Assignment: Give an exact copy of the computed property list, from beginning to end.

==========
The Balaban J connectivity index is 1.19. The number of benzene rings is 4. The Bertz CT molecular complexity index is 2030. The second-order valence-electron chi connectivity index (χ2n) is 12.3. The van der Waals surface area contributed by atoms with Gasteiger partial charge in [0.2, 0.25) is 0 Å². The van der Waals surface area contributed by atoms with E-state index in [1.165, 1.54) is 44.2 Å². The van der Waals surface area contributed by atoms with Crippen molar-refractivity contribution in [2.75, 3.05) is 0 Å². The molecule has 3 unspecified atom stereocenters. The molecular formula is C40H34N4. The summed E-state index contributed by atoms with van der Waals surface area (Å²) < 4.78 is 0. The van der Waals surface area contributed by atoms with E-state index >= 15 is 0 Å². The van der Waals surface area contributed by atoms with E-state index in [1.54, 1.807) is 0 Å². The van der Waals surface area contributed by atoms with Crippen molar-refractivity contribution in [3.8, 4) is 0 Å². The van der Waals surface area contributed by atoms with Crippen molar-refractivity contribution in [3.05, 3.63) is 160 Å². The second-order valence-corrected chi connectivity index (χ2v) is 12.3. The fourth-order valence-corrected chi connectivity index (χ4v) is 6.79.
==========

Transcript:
The Balaban J connectivity index is 1.19. The number of benzene rings is 4. The Bertz CT molecular complexity index is 2030. The second-order valence-electron chi connectivity index (χ2n) is 12.3. The van der Waals surface area contributed by atoms with Gasteiger partial charge in [0.2, 0.25) is 0 Å². The van der Waals surface area contributed by atoms with E-state index in [1.165, 1.54) is 44.2 Å². The van der Waals surface area contributed by atoms with Crippen molar-refractivity contribution in [2.75, 3.05) is 0 Å². The molecule has 3 unspecified atom stereocenters. The molecular formula is C40H34N4. The summed E-state index contributed by atoms with van der Waals surface area (Å²) < 4.78 is 0. The van der Waals surface area contributed by atoms with E-state index >= 15 is 0 Å². The van der Waals surface area contributed by atoms with E-state index in [1.54, 1.807) is 0 Å². The van der Waals surface area contributed by atoms with Crippen molar-refractivity contribution in [3.8, 4) is 0 Å². The van der Waals surface area contributed by atoms with Crippen molar-refractivity contribution in [3.05, 3.63) is 160 Å². The second-order valence-corrected chi connectivity index (χ2v) is 12.3. The fourth-order valence-corrected chi connectivity index (χ4v) is 6.79.